Definition of “conservative”

Iowa’s vote Tuesday clearly showed one thing—Mitt Romney isn’t the darling of the conservative GOP base.  Part of Romney’s problem is that while he keeps claiming he is as conservative as all his Republican opponents, he doesn’t seem to understand the definition of “conservative”.
Last month in an MSNBC interview, Romney defended the individual health insurance mandate he supported in Massachusetts when he was governor.  His state health care reform program has been correctly tagged with being the father of President Obama’s health care reform because central to both is the requirement that most individuals must purchase health insurance. 
Realizing that his health insurance mandate is one of his Achilles’ heels of his Presidential hopes, Romney is spinning the individual mandate as “conservative” as long as state’s do the mandating.  “The best idea is to let each state craft their own solution because that’s, after all, the heart of conservatism:  to follow the Constitution,” Romney said.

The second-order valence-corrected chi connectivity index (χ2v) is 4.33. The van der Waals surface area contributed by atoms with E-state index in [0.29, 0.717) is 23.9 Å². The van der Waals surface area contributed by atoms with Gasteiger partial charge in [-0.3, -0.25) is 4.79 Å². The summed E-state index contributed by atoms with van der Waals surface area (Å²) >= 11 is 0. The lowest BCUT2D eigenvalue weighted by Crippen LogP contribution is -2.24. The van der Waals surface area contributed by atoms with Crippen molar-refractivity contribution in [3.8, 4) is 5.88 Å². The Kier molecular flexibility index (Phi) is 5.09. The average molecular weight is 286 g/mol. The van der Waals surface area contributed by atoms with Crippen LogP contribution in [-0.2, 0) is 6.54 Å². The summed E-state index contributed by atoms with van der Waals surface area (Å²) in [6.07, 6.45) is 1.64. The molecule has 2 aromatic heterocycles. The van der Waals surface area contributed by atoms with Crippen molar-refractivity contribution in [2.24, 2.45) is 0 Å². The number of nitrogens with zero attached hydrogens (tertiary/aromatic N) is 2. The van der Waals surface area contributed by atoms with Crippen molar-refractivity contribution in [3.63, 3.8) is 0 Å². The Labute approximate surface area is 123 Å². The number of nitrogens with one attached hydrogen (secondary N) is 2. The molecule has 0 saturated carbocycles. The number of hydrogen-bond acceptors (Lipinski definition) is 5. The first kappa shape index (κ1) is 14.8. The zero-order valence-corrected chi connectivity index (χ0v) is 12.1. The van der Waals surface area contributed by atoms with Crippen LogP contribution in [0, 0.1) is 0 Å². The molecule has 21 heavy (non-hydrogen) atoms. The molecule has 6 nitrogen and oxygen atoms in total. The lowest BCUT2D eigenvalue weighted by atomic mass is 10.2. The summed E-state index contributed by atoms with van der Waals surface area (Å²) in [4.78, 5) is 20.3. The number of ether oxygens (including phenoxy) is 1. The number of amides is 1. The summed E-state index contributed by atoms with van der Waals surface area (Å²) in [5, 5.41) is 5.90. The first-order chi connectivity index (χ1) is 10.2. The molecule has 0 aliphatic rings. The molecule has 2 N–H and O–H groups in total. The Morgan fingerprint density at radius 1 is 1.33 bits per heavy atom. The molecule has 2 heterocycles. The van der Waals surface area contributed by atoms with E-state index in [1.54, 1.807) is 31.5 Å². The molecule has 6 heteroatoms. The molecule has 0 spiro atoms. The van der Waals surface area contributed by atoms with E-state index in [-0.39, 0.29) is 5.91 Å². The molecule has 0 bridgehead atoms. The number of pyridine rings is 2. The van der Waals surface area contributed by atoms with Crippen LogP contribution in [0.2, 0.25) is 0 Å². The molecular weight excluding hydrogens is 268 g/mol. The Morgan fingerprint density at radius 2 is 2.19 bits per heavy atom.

Romney’s effort to confuse the public on this issue is understandable.  Is he trying to say that he is conservative because he believes in following the Constitution?  Well, so does everybody else.  We just need the courts to figure out what is constitutional and what isn’t.  Then we all follow the Constitution.  So I guess we’re all conservatives by that definition.
But what Romney is really trying to get the GOP voters to buy is that “conservatism” is the same thing as the principle of “states’ rights”.   But the two aren’t the same.  Using this Romney definition of “conservatism”, every action by state government is conservative.  If every state wanted to dump their constitutionally mandated “no deficit spending” policies and run up big budget deficits, that would be “conservative” under Romney’s definition. 
As one of my Tea Party friends put it in when I shared Romney’s comments with him, “Mitt obviously has no idea what conservative means.”  
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